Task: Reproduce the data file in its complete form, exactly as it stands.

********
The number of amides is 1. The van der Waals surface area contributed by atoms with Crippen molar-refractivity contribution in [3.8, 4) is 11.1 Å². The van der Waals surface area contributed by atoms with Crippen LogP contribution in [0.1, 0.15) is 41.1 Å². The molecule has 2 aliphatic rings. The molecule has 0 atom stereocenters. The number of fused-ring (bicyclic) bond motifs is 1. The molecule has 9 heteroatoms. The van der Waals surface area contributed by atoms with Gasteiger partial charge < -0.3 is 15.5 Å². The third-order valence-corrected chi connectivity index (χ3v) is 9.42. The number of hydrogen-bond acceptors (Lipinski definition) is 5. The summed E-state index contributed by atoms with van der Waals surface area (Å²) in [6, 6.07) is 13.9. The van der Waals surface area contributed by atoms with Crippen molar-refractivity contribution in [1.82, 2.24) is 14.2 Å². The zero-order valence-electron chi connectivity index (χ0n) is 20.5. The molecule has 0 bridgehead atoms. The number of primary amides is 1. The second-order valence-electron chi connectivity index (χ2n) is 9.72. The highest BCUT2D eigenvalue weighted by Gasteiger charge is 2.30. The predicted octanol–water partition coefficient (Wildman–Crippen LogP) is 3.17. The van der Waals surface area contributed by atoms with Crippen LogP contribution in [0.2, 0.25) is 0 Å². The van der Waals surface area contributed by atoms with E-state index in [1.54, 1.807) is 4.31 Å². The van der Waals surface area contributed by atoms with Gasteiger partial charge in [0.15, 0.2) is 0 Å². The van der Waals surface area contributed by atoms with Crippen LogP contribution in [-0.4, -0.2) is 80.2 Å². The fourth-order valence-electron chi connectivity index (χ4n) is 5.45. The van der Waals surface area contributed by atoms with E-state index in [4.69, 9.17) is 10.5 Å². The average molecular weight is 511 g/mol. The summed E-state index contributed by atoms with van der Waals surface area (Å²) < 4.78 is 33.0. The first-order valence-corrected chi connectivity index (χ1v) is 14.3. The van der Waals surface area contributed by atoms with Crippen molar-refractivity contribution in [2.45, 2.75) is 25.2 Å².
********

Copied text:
The number of amides is 1. The van der Waals surface area contributed by atoms with Crippen molar-refractivity contribution in [3.8, 4) is 11.1 Å². The van der Waals surface area contributed by atoms with Crippen LogP contribution in [0.1, 0.15) is 41.1 Å². The molecule has 2 aliphatic rings. The molecule has 0 atom stereocenters. The number of fused-ring (bicyclic) bond motifs is 1. The molecule has 9 heteroatoms. The van der Waals surface area contributed by atoms with Gasteiger partial charge < -0.3 is 15.5 Å². The third-order valence-corrected chi connectivity index (χ3v) is 9.42. The number of hydrogen-bond acceptors (Lipinski definition) is 5. The summed E-state index contributed by atoms with van der Waals surface area (Å²) in [6, 6.07) is 13.9. The van der Waals surface area contributed by atoms with Crippen molar-refractivity contribution in [1.82, 2.24) is 14.2 Å². The zero-order valence-electron chi connectivity index (χ0n) is 20.5. The molecule has 0 bridgehead atoms. The number of primary amides is 1. The second-order valence-electron chi connectivity index (χ2n) is 9.72. The highest BCUT2D eigenvalue weighted by Gasteiger charge is 2.30. The predicted octanol–water partition coefficient (Wildman–Crippen LogP) is 3.17. The van der Waals surface area contributed by atoms with Crippen LogP contribution in [0.2, 0.25) is 0 Å². The van der Waals surface area contributed by atoms with E-state index in [1.54, 1.807) is 4.31 Å². The van der Waals surface area contributed by atoms with Gasteiger partial charge in [0.15, 0.2) is 0 Å². The van der Waals surface area contributed by atoms with Crippen LogP contribution in [-0.4, -0.2) is 80.2 Å². The fourth-order valence-electron chi connectivity index (χ4n) is 5.45. The van der Waals surface area contributed by atoms with E-state index in [4.69, 9.17) is 10.5 Å². The average molecular weight is 511 g/mol. The summed E-state index contributed by atoms with van der Waals surface area (Å²) < 4.78 is 33.0. The first-order valence-corrected chi connectivity index (χ1v) is 14.3. The van der Waals surface area contributed by atoms with Crippen molar-refractivity contribution in [2.45, 2.75) is 25.2 Å².